{[ promptMessage ]}

Bookmark it

{[ promptMessage ]}

Decline in testosterone explains drop in male potency

Info iconThis preview shows pages 31–37. Sign up to view the full content.

View Full Document Right Arrow Icon
Decline in testosterone explains drop in male potency. However, there is huge variation and effects of experience appears to be almost as important as hormones.
Background image of page 31

Info iconThis preview has intentionally blurred sections. Sign up to view the full version.

View Full Document Right Arrow Icon
Fig.?1 Quartiles of testosterone, from lowest (1) to highest (4), and number of female sex partners (raw data ceiled to a 100; 98% of the male sample). Error bars represent 95% confidence intervals. Thomas V. Pollet , Leander van der Meij , Kelly D. Cobey , Abraham P. Buunk Testosterone levels and their associations with lifetime number of opposite sex partners and remarriage in a large sample of American elderly men and women Hormones and Behavior Volume 60, Issue 1 2011 72 - 77 http://dx.doi.org/10.1016/j.yhbeh.2011.03.005
Background image of page 32
Sex and the Brain Males Medial nucleus of amygdala receives important sensory information and sends info to the MPA large olfactory component Lesions reduce sexual behavior Medial preoptic area of the hypothalamus (MPA) is essential for sexual behavior lesions—no sex Specialized region Sexually Dimorphic Nuclei (SDN) Glutamate measured during sexual behavior Receives input from medial amygdala, BNST, & CeTA MPA is connected to the ejaculation generator via the PAG then to the nPGi in the medulla Ejaculation can happen at the level of the spinal cord Neurons that control it are called Lumbar spinothalamic (Lst) cells—called ejaculation generator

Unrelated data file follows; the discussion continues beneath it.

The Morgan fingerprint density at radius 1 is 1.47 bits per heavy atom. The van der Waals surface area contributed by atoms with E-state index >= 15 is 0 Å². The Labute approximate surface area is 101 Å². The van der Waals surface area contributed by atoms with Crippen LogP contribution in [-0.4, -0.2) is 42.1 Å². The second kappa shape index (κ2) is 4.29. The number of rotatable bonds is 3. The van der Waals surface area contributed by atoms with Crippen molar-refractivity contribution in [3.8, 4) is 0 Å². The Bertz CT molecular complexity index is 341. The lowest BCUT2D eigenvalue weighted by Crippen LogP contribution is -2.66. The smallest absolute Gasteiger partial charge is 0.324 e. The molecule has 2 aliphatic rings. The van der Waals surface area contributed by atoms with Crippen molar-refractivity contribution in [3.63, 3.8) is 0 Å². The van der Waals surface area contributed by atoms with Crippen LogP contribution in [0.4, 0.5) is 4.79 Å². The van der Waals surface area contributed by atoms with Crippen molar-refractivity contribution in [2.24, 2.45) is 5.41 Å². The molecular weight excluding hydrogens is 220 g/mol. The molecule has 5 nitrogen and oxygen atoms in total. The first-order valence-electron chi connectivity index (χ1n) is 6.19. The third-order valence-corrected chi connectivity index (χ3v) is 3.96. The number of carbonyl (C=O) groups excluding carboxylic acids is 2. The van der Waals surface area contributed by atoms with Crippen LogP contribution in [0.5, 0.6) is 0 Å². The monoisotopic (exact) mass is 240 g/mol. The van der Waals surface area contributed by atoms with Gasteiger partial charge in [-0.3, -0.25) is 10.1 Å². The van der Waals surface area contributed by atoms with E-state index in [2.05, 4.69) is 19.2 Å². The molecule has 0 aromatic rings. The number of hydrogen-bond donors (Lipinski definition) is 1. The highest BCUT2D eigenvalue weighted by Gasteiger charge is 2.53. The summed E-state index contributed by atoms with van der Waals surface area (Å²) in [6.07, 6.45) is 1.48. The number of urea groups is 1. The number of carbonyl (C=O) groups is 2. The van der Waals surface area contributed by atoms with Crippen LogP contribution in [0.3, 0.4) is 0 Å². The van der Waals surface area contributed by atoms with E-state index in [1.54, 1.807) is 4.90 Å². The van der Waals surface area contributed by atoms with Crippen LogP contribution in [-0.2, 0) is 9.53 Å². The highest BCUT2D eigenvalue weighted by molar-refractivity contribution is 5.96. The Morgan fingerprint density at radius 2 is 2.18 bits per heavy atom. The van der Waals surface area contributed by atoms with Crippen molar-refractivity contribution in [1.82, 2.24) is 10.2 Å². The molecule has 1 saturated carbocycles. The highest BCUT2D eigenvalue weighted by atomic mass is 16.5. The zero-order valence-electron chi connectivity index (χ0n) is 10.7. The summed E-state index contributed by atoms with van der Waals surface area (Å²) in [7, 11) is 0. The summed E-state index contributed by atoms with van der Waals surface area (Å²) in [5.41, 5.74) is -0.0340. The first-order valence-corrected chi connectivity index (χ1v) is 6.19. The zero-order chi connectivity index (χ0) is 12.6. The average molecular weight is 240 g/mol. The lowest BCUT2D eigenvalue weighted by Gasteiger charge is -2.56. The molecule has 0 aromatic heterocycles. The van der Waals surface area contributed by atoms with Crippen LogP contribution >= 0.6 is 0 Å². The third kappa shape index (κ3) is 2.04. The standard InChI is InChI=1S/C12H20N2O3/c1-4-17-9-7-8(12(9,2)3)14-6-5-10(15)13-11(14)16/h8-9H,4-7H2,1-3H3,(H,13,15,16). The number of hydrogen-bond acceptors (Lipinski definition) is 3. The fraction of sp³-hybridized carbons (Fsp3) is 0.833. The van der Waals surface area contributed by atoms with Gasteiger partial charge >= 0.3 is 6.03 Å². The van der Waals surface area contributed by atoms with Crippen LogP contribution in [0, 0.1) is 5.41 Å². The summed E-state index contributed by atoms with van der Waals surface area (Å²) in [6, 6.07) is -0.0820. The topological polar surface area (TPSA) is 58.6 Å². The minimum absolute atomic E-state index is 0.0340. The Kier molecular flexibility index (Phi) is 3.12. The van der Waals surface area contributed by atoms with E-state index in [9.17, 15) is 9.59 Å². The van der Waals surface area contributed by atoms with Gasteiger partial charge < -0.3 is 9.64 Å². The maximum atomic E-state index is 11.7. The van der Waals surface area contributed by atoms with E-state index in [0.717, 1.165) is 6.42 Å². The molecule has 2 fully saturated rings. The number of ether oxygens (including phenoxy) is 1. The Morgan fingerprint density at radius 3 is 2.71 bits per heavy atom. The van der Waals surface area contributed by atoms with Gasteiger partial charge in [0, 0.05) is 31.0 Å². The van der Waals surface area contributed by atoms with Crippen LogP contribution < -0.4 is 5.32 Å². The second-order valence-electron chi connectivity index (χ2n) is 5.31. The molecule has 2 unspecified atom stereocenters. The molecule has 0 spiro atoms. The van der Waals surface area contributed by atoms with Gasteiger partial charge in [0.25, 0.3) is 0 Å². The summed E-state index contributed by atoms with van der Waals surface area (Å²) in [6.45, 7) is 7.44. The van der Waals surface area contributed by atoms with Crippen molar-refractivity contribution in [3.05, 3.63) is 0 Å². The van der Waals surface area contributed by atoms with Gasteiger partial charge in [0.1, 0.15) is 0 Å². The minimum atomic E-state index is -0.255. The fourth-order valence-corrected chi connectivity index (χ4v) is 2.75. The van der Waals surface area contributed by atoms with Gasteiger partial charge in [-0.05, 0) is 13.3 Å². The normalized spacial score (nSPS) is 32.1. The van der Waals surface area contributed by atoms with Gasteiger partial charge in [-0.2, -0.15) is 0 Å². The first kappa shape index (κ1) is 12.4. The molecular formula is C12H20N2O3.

Background image of page 33

Info iconThis preview has intentionally blurred sections. Sign up to view the full version.

View Full Document Right Arrow Icon
Areas of significant BOLD signal increases in male subjects during (brain activation associated with) viewing the erotic film excerpts via subtraction procedure compared emotionally neutral film excerpts. A: Medial prefrontal cortex, anterior cingulate cortex, thalamus and hypothalamus. B: Orbitofrontal cortex. C: Insular cortex. D: Amygdala. E: Ventral striatum and hypothalamus. F: Occipitotemporal cortex. Karama et al 2002 Hum Brain Mapp. 16(1):1-13 FMRI and Sexual imagery: Men
Background image of page 34
Regression map showing significant positive correlation between individual BOLD signal increases in the hypothalamus and individual reported sexual arousal in male subjects. Height threshold is set at P < 0.004 (z = 2.65). Karama et al 2002 Hum Brain Mapp. 16(1):1-13 Male Sexual Arousal and hypothalamic activation
Background image of page 35

Info iconThis preview has intentionally blurred sections. Sign up to view the full version.

View Full Document Right Arrow Icon
Ejaculation & fMRI Lack of activation in mPOA??? Several discrete cortical structures in frontal, temporal, and parietal, as well as cerebellum are activated during ejaculation. Mesodiencephalic transition zone (mes- di) extends from the rostral midbrain into the ventral parts of the caudal thalamus are activated during ejaculation. Holstege et al 2003 The Journal of Neuroscience, 23(27):9185-9193
Background image of page 36
Male Sexual Behavior Sexual activity increases T in men Beard study Exposure to erotic stimuli increases male T levels
Background image of page 37
This is the end of the preview. Sign up to access the rest of the document.

{[ snackBarMessage ]}